Reed discusses school safety in Silver Creek
SILVER CREEK — As students were dismissed Friday afternoon from Silver Creek School, they waved enthusiastically to Westley F. Johnson III, their school resource officer.
“I love coming to school. I love coming to work. … These kids take me young,” he said, mentioning it’s about building relationships.
Congressman Tom Reed (R-District 23) met with Officer Johnson, Superintendent Todd Crandall, School Board President Matt Bogosian and seniors Hunter and Cassandra Friday to talk about school safety.
Reed expressed his support for school resource officers as part of the solution to preventing school violence.
Hunter and Cassandra said they both are close with Officer Johnson and they and their peers feel comfortable going to him or other adults in the district with issues.
“The research shows the best way to stop a tragedy is for a student to tell an authority or an adult they trust. We work hard to establish that climate here. I was speaking to Officer Johnson this morning … and he said ‘We have to create an environment where even if the students don’t like me, they respect me where they could come talk to us,'” Crandall said.
Reed asked the students if they felt closed in with new school security measures.
“I just feel like it’s the necessary precautions that need to be taken with the change in society, the school shootings that are happening. Everyone always thinks, ‘It’s not going to happen here. It’s not going to happen to us,’ but it’s important to have those measures that we can take in case something does happen,” Cassandra answered.
Bogosian, who has been a school board member for 19 years, agreed an SRO is essential.
“I’ve been on the board since before we had school resource officers, since before Columbine. When Columbine happened, of course, it changed everything. We were one of the first districts to get a school resource officer, 17 years ago now. When we first got one, we thought we wanted a highly-trained, armed professional in the school. In case something happens, they’d be able to react. What I’ve learned over these years that’s as important as that is that relationship that he has with our students and the preventativeness and intangibles, you can’t even measure the extent of the effectiveness with the students,” he said.
He added as a parent himself, he is concerned about the issue, but as a board member he feels responsible for students’ safety. He asked Reed if there is a no-fly list, why there cannot be the same for owning a gun.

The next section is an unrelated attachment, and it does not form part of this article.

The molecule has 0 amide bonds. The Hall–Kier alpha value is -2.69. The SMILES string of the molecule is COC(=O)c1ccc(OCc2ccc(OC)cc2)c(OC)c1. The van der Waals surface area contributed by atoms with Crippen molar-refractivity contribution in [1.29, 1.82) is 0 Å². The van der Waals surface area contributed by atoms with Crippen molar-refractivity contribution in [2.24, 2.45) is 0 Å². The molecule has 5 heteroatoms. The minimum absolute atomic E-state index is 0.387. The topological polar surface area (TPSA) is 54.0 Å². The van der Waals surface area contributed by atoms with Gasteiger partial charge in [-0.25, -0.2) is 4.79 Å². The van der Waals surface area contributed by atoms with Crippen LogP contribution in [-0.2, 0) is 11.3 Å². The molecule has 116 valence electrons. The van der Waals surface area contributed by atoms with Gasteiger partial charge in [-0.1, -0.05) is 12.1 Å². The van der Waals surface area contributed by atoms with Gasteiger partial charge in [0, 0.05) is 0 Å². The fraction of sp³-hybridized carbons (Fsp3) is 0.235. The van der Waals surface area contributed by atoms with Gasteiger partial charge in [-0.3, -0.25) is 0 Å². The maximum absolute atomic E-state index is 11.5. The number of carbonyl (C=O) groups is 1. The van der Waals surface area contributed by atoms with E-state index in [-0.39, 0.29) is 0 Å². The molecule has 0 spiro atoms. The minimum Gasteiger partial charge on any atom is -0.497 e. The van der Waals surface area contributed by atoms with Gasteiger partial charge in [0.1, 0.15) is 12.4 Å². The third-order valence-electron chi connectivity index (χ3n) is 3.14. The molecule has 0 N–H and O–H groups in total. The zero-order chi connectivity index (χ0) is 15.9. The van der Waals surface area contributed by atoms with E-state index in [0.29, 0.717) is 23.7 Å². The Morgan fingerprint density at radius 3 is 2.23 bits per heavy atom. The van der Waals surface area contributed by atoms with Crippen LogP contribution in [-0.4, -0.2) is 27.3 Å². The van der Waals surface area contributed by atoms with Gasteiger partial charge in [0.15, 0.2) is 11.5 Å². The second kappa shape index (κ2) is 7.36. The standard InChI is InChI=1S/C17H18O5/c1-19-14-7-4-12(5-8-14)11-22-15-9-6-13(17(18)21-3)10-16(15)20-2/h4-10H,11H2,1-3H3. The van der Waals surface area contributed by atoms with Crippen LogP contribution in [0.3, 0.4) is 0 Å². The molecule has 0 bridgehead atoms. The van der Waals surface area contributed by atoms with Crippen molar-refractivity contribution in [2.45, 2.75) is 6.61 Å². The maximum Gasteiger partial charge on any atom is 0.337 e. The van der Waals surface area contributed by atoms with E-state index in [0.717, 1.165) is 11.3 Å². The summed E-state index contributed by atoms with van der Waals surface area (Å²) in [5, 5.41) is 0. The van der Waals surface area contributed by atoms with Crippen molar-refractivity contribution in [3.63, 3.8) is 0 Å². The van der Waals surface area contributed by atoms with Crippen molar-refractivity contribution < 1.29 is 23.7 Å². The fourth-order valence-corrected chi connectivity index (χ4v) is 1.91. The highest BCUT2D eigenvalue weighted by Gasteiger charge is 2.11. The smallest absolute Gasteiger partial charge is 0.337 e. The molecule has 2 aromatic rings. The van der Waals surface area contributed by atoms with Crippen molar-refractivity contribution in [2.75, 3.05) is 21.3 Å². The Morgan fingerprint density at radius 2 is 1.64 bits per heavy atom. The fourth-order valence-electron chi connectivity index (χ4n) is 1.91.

Reed said owning a weapon is a constitutional right as well as citing problems with the no-fly list procedure. During discussions Reed also took the stance that this is not a gun-exclusive debate — violent mental illness should also be considered.
“Mental illness is where there’s much more of a conversation starting to gain some traction (in Washington), but the problem we’re getting is it gets gobbled up by the headlines. It’s hard to … articulate the issue in 30 seconds. So when you start talking about a gun, ‘here’s a gun, here’s the issue. Take it away. OK, solved the problem.’ That’s how they try to deal with it, but I know … that it’s much more serious than that. So what we’re trying to do is raise the issue of mental illness and say, ‘Look it, if you want to talk about gun, let’s also talk about this.’ Because when talking to these people, shooters, you know there is something more serious wrong. It wasn’t just that there happened to be a gun around, it was here (mental illness),” he said.
He mentioned his support of $2.3 billion in aid, a portion of which will be competitively available to fund SRO positions. He also said he would fight for the district to receive more federal impact aid, which offsets the tax levy when there is untaxed land like the Cattaraugus Indian Reservation in a district’s boundary.
Bogosian and Crandall said it is also important to the district to not cut title funds, which pay social workers’ salaries.
Reed said he understands, but is faced with the problem of the $20 trillion debt. He added these face-to-face meetings with constituents help him do his job back in Washington.
Reed said he had several takeaways from the meeting, “The importance of the school resource officers to this issue of gun violence in our schools, input from board members on some of the financials and sharing some of the messages of hope that there are resources there that we can tap into financially, but to solve this problem is going to take all of us coming together out of respect and really getting to the roots of the issues to solve them.”